There is no lack of culture and heritage in Limburg. From mining history that had a great influence on our landscapes to Belgium's first town, or fascinating works of art installed in the open space, ... Ready for a good dose of culture?

illuminated shafttowers C-mine in Genk

Limburg's mining heritage

No period has influenced Limburg to the extent that the mining era did. And nowhere else in Flanders will you find as much mining heritage as in our region. Today the mining sites of yesteryear have become interesting places that have been reinterpreted with respect for the past.
>> View the mining sites

monastery garden at the Teseum in Tongeren

Belgium's oldest town

Tongeren already existed in the time of the Romans. Even today, you can see many remnants of that rich history in the street scene of Belgium's first town. Get ready for a day trip and step back in time.
>> Visit Tongeren

Twijfelgrens, art in the open space in Borgloon

Art in the open space

Does art only belong in a museum? Not in Limburg. Here, you can spot art even in nature. And the artworks in the open space give an extra dimension to the landscape.
>> View all art in the open space

Halen - © Luc Daelemans

Small stories in a Great War

The First World War also had an enormous impact in Limburg. It may not be the big stories from the front line, but just the small stories from a Great War that leave a big impression.
>> Listen to the little stories



All cultural activities

Tree of Life - Mark Dion - Tree of Life - Mark Dion
foto Boumediene Belbachir

Tree of Life - Mark Dion

Mark Dion honours Herbricht with new work for Art on the Meuse
The first international artist for the Art on the Meuse (Kunst aan de Maas) project has been announced. American artist Mark Dion has createed a tree of life for the municipality of Lanaken, with animals and objects of relevance to the surrounding area. The target date for completion is 30 June 2022 at the earliest. Also on display is the very first work by Benjamin Verdonck, which can be admired at the Boyen chapel in Dilsen-Stokkem.

Lanaken welcomes Mark Dion
Conceptual artist Mark Dion (New Bedford, Massachusetts, 1961) is bringing years of experience with him to the Meuse Valley. He gained international acclaim for his examination of ecological issues and the perception of nature.

Dion’s work was a deliberate choice by the artistic committee. It aligns with the heart of the project and complements the river landscape in and around Herbricht, which is defined by the Meuse Valley and the Meuse river. During last year’s floods, the area was literally transformed into a refuge for animals. This makes Dion’s Tree of Life even more symbolic.

Dion accepted the invitation and sketched an impressive eight-metre-tall sculpture; a tree of life for animals, insects and objects from the surrounding area. The tree is rich in symbolism yet can be freely interpreted by viewers. It can be seen as an evolutionary family tree, a mythological tree of life that connects heaven, earth and the underworld, or something else entirely. When deciding which animals and insects to include, Dion researched the species that once lived in the Meuse Valley, from ancient sturgeon and the famous Mosasaurus to species that still live here today, like the beaver and the iconic Konik horse. They are all of natural and symbolic value to the area and some even feature in local folklore. Viewers are free to interpret the relationship between these animals.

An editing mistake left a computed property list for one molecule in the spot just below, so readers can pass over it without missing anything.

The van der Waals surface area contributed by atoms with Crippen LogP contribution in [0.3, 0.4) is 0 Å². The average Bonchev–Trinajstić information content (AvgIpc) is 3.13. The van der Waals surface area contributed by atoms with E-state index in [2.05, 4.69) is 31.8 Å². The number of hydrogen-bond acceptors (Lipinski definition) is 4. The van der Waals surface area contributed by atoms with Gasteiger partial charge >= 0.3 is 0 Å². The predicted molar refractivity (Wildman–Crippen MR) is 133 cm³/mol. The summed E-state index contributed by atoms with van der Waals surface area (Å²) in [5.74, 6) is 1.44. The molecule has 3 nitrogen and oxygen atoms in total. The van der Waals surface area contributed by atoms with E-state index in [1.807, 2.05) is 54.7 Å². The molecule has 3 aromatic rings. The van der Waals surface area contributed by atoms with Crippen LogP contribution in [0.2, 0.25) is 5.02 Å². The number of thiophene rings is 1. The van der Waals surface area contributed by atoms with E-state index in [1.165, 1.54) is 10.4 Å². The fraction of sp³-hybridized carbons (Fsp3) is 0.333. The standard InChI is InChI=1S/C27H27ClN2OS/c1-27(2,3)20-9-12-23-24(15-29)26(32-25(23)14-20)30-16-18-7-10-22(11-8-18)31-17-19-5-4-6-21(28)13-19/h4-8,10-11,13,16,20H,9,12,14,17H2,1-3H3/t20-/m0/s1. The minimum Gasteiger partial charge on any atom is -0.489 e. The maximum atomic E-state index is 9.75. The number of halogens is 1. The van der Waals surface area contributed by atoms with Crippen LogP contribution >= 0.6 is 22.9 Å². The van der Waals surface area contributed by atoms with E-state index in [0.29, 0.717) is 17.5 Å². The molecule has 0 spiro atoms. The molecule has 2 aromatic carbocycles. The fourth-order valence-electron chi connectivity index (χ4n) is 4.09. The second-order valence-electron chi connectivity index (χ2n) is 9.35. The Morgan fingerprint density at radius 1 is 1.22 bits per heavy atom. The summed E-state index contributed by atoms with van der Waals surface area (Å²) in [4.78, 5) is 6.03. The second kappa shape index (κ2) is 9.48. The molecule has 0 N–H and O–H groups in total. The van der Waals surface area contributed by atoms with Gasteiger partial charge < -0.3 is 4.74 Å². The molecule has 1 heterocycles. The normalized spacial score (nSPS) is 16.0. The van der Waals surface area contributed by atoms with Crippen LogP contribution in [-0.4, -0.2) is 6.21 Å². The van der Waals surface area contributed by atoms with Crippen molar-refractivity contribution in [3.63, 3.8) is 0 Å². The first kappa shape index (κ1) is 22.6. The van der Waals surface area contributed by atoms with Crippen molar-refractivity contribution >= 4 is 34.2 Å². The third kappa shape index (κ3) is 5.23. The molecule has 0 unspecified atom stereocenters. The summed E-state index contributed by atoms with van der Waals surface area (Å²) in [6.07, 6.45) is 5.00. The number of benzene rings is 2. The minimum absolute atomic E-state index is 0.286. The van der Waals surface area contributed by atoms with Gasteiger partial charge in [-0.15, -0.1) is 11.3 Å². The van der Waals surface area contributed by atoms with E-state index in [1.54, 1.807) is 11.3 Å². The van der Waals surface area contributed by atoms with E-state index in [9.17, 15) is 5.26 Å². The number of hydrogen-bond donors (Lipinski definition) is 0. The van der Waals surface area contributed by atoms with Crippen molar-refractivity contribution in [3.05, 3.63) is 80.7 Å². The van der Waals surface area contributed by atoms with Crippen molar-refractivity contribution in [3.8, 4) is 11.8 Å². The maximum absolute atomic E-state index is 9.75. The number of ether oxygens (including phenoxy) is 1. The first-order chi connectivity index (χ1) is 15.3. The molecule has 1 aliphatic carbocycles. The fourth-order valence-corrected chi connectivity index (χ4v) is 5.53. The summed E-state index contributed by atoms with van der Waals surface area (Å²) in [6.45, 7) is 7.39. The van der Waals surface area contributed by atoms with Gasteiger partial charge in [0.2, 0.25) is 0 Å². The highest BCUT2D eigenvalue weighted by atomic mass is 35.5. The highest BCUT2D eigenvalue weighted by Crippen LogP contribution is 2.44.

Composite Presence - Z33 - Composite Presence
Bovenbouw Architectuur

Composite Presence

In 2021, Composite Presence was on show at the Venice Architecture Biennale. The presentation by Bovenbouw Architectuur was very well received there and is now coming to Belgium for the first time. In Z33, a life-size model of fifty buildings exposes the friction between city and architecture.

The Flemish city
How do we design the city together? That question was the starting point for Bovenbouw Architectuur for this exhibition. Visitors walk through a fictional, but at the same time very recognisable Flemish urban environment. The model landscape shows the unique relationship between city and architecture in Flanders and Brussels. It especially emphasises the complexity of that relationship. The fifty projects are brought together in a jumble of historical, classical and modern buildings. Each has its own interpretation, function and idea of architecture. From churches and social housing to primary schools: they seem to have been plucked out of a random Flemish city.

Source of inspiration
Despite their differences, they stand side by side in harmony. Together, the buildings create a varied landscape, where a lot is possible and allowed. Yet they are consistent in all their diversity: the entire scene does not look messy or chaotic, but rich, hybrid and diverse. The staged landscape mainly shows how historical layers, formal particularities and unforeseen collisions are an endless source of inspiration for contemporary architecture.

Fertile soil
Internationally, the high quality of architecture in Flanders and Brussels is appreciated. Where we once bore the name ugliest country, there is now fertile ground for various architectural projects. This is the result of a longstanding policy with attention to quality chambers and public tenders.

Curator: Bovenbouw Architectuur